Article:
When you visit the tiendas, mercados, and supermercados of Cuenca for the first time you’ll find a number of fruits that are familiar to North Americans and, for the most part, people all over the world. On the other hand, you’ll discover fruit you’ve never seen before, many of bizarre-looking that could straight out the pages of a Dr. Seuss story book.
The exotic and uncommon fruits are, naturally, of more interest to the curious and culinarily adventurous expats. The following are the descriptions, and photos of many of the fruits that will be new to visitors and newcomers.
A torpedo-shaped fruit that’s bright yellow when ripe. It’s milky-colored and effervescent on the inside, hence its other name: champagne fruit. The flesh is 99% water and is slighty tart, but exotic and delicious. It’s often made into a juice.
A green softball-size fruit, with a sweet white pulp and big black seeds (spit them out). It’s also known as custard apple.
Very similar to the maracuyá (passion fruit; see below) in its roundish shape, palm size, yellow color, and consistency of juice, pulp, and seeds. But unlike maracuyá, the skin is smooth and the taste is very sweet. To eat it, you slice off the top or cut it in half and scoop out the goo.
A larger version of a chirimoya, called soursop in English, this fruit is the size of a small melon, with white fleshy pulp and black seeds. It’s used for juice, ice cream, and pie, but rarely eaten raw.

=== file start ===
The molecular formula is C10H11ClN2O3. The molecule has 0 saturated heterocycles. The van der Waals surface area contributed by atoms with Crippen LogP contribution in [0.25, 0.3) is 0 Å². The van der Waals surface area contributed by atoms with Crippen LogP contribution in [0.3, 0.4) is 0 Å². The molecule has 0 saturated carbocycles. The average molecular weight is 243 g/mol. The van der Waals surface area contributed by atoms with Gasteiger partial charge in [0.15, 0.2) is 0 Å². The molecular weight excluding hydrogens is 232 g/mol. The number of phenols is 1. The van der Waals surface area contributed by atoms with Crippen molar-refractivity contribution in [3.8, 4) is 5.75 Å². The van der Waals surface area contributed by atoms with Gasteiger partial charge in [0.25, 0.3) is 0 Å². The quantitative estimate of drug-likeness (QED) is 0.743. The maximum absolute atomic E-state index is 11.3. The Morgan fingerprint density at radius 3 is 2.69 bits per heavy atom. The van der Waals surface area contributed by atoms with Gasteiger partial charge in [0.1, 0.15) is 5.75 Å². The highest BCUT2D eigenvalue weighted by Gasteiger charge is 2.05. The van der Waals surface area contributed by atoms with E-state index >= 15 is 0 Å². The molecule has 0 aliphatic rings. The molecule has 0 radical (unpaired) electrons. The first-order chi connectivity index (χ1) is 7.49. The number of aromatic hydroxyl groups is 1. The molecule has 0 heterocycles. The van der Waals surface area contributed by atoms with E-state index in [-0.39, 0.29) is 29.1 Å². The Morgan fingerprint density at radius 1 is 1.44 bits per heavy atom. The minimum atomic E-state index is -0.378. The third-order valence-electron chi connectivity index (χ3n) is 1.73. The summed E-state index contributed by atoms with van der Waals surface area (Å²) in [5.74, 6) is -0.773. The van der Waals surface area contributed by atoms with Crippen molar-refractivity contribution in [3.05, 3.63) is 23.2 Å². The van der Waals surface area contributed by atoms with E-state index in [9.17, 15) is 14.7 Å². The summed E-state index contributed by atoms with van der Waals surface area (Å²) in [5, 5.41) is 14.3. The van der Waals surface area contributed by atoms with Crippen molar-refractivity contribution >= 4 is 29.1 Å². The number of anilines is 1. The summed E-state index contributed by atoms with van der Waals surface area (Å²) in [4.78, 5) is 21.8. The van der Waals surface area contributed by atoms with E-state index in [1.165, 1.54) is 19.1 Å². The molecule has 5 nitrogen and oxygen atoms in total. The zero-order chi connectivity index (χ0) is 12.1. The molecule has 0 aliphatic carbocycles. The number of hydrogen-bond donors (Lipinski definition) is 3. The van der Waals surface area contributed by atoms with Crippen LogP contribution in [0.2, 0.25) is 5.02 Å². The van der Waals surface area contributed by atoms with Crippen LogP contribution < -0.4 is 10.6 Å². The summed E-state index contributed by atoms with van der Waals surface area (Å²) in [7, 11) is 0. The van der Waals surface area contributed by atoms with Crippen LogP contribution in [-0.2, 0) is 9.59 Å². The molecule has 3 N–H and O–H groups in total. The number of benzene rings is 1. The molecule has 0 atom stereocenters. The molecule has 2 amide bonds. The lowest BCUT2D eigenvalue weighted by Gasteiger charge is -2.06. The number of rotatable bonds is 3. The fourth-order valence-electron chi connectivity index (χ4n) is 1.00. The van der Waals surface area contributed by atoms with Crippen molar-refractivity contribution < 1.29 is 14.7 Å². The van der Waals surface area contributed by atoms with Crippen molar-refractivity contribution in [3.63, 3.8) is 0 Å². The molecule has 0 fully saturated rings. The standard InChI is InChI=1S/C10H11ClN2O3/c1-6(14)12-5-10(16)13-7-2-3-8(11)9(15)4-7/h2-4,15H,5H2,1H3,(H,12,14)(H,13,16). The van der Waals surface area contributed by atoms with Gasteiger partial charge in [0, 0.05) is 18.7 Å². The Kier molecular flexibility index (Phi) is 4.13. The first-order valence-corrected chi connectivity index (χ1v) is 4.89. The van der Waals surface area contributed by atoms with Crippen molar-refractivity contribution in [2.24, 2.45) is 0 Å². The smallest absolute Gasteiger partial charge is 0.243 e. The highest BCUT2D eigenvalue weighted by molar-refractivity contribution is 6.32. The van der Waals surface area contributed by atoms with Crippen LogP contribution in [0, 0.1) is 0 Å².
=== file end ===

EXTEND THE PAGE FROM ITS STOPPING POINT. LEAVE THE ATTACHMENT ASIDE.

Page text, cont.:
Not the guava that North Americans are familiar with, the Ecuadorian guava is a pod-like fruit with a cotton-like pulp (the part you eat) and dark seeds (the part you don’t).
This is the English-language guava, a round yellow fruit with a tartish pinkish-yellow flesh. It’s mostly used as a mermelada.
Better known as passion fruit, due to how, like granadilla and tomate de árbol (see below), you bite off the end, squeeze, and suck out all the luscious sexy juice, pulp, and seeds. It’s a bright yellow fruit with a slightly mottled skin that becomes rougher and more wrinkled as it gets overripe; very tart tasting, it makes a fabulous juice, with added sugar.
An Andean variety of blackberry, usually served as a juice, but also made into jelly and mermelada. Moras are similar to black berries in North America and Europe.
A small round fruit, closely related to the tomato (the plant itself resembles an eggplant, and thanks to Jeannie McGinnis of cuencafoodie.com for the detail) with green transparent flesh and small seeds. It’s not eaten raw; rather, it’s used for juice and ice cream. Don’t confuse naranjilla with naranja (orange).
A member of the dragon-fruit family, which is usually red in color, the Ecuadorian variety is yellow. It has an off-white pulp with tiny black seeds and is very sweet. Though watery, it’s too expensive (between $5 and $7 a kilo, Ecuador’s most expensive fruit by far) to be made into a juice. To eat, you cut off the top, then clean it out with a spoon. And you will clean out every last bite of it; it’s that good (and expensive). Like papaya, pitajaya is believed to aid digestion.
Tomate de árbol (toh-MAH-tey dey AR-bowl)
An oblong yellow, orange, or red fruit. Like granadillas and maracuyás, you eat it either by cutting it in half and scooping the pulp, seeds, and juice with a spoon, or biting off the end, squeezing, and sucking it all out. You can consume them plain; they’re also used in juices and desserts. It has no relation to bush or vine tomatoes (tomates).
Prickly pear, a cactus-like fruit with a sweet red flesh. (The Spanish word for tuna fish is atún.)